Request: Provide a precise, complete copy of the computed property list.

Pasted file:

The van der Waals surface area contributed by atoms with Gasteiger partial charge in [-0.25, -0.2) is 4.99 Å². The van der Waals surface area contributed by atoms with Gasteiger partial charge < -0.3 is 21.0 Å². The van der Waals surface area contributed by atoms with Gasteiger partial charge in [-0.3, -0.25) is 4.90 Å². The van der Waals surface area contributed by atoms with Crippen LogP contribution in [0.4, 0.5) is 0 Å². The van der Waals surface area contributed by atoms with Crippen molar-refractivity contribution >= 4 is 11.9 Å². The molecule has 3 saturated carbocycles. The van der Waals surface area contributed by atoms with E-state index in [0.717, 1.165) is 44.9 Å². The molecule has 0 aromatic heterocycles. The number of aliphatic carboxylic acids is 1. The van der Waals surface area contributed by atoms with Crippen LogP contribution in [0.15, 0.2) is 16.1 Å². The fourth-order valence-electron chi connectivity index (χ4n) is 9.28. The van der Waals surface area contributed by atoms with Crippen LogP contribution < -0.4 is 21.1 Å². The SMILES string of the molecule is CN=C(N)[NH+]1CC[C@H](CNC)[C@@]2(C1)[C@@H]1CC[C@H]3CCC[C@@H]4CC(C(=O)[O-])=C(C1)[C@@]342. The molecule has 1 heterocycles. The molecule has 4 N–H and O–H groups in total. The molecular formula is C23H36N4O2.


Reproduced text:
The van der Waals surface area contributed by atoms with Gasteiger partial charge in [-0.25, -0.2) is 4.99 Å². The van der Waals surface area contributed by atoms with Gasteiger partial charge < -0.3 is 21.0 Å². The van der Waals surface area contributed by atoms with Gasteiger partial charge in [-0.3, -0.25) is 4.90 Å². The van der Waals surface area contributed by atoms with Crippen LogP contribution in [0.4, 0.5) is 0 Å². The van der Waals surface area contributed by atoms with Crippen molar-refractivity contribution >= 4 is 11.9 Å². The molecule has 3 saturated carbocycles. The van der Waals surface area contributed by atoms with E-state index in [0.717, 1.165) is 44.9 Å². The molecule has 0 aromatic heterocycles. The number of aliphatic carboxylic acids is 1. The van der Waals surface area contributed by atoms with Crippen LogP contribution in [0.15, 0.2) is 16.1 Å². The fourth-order valence-electron chi connectivity index (χ4n) is 9.28. The van der Waals surface area contributed by atoms with Crippen LogP contribution < -0.4 is 21.1 Å². The SMILES string of the molecule is CN=C(N)[NH+]1CC[C@H](CNC)[C@@]2(C1)[C@@H]1CC[C@H]3CCC[C@@H]4CC(C(=O)[O-])=C(C1)[C@@]342. The molecule has 1 heterocycles. The molecule has 4 N–H and O–H groups in total. The molecular formula is C23H36N4O2.